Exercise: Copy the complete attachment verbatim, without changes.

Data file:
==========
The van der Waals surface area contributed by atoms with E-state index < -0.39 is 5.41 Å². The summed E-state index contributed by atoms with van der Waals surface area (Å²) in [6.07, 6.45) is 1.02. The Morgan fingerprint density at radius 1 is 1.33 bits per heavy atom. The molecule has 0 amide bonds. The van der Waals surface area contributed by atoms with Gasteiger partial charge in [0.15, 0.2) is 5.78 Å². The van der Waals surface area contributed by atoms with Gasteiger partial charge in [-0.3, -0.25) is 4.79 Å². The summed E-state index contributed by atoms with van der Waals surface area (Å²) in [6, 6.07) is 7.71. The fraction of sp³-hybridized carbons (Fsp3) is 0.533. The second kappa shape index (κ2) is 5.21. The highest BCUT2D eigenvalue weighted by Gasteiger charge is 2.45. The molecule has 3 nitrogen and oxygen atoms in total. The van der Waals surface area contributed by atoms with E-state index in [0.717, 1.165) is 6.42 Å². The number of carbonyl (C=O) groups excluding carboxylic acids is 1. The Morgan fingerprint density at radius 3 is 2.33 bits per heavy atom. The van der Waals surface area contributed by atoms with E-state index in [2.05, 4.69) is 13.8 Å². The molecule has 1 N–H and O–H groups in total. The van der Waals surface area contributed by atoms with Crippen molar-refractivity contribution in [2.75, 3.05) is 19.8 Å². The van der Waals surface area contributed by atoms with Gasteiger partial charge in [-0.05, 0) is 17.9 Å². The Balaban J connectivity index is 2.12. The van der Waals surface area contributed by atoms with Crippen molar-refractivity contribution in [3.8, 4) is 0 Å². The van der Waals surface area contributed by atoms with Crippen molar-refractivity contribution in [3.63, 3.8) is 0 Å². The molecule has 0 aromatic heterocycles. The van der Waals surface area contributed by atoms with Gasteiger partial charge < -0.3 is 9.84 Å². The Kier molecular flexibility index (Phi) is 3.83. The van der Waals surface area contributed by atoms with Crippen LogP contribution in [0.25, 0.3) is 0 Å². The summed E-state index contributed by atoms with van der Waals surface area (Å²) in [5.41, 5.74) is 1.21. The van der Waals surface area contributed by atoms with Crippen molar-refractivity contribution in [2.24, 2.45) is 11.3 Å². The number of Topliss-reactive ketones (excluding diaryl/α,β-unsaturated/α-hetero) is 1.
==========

The van der Waals surface area contributed by atoms with E-state index < -0.39 is 5.41 Å². The summed E-state index contributed by atoms with van der Waals surface area (Å²) in [6.07, 6.45) is 1.02. The Morgan fingerprint density at radius 1 is 1.33 bits per heavy atom. The molecule has 0 amide bonds. The van der Waals surface area contributed by atoms with Gasteiger partial charge in [0.15, 0.2) is 5.78 Å². The van der Waals surface area contributed by atoms with Gasteiger partial charge in [-0.3, -0.25) is 4.79 Å². The summed E-state index contributed by atoms with van der Waals surface area (Å²) in [6, 6.07) is 7.71. The fraction of sp³-hybridized carbons (Fsp3) is 0.533. The second kappa shape index (κ2) is 5.21. The highest BCUT2D eigenvalue weighted by Gasteiger charge is 2.45. The molecule has 3 nitrogen and oxygen atoms in total. The van der Waals surface area contributed by atoms with E-state index in [0.717, 1.165) is 6.42 Å². The number of carbonyl (C=O) groups excluding carboxylic acids is 1. The Morgan fingerprint density at radius 3 is 2.33 bits per heavy atom. The van der Waals surface area contributed by atoms with E-state index in [2.05, 4.69) is 13.8 Å². The molecule has 1 N–H and O–H groups in total. The van der Waals surface area contributed by atoms with Crippen molar-refractivity contribution in [2.75, 3.05) is 19.8 Å². The van der Waals surface area contributed by atoms with Gasteiger partial charge in [-0.05, 0) is 17.9 Å². The Balaban J connectivity index is 2.12. The van der Waals surface area contributed by atoms with Crippen molar-refractivity contribution in [3.8, 4) is 0 Å². The van der Waals surface area contributed by atoms with Crippen molar-refractivity contribution in [3.63, 3.8) is 0 Å². The molecule has 0 aromatic heterocycles. The van der Waals surface area contributed by atoms with Gasteiger partial charge < -0.3 is 9.84 Å². The Kier molecular flexibility index (Phi) is 3.83. The van der Waals surface area contributed by atoms with Crippen LogP contribution in [0.25, 0.3) is 0 Å². The summed E-state index contributed by atoms with van der Waals surface area (Å²) in [5.41, 5.74) is 1.21. The van der Waals surface area contributed by atoms with Crippen molar-refractivity contribution in [2.24, 2.45) is 11.3 Å². The number of Topliss-reactive ketones (excluding diaryl/α,β-unsaturated/α-hetero) is 1.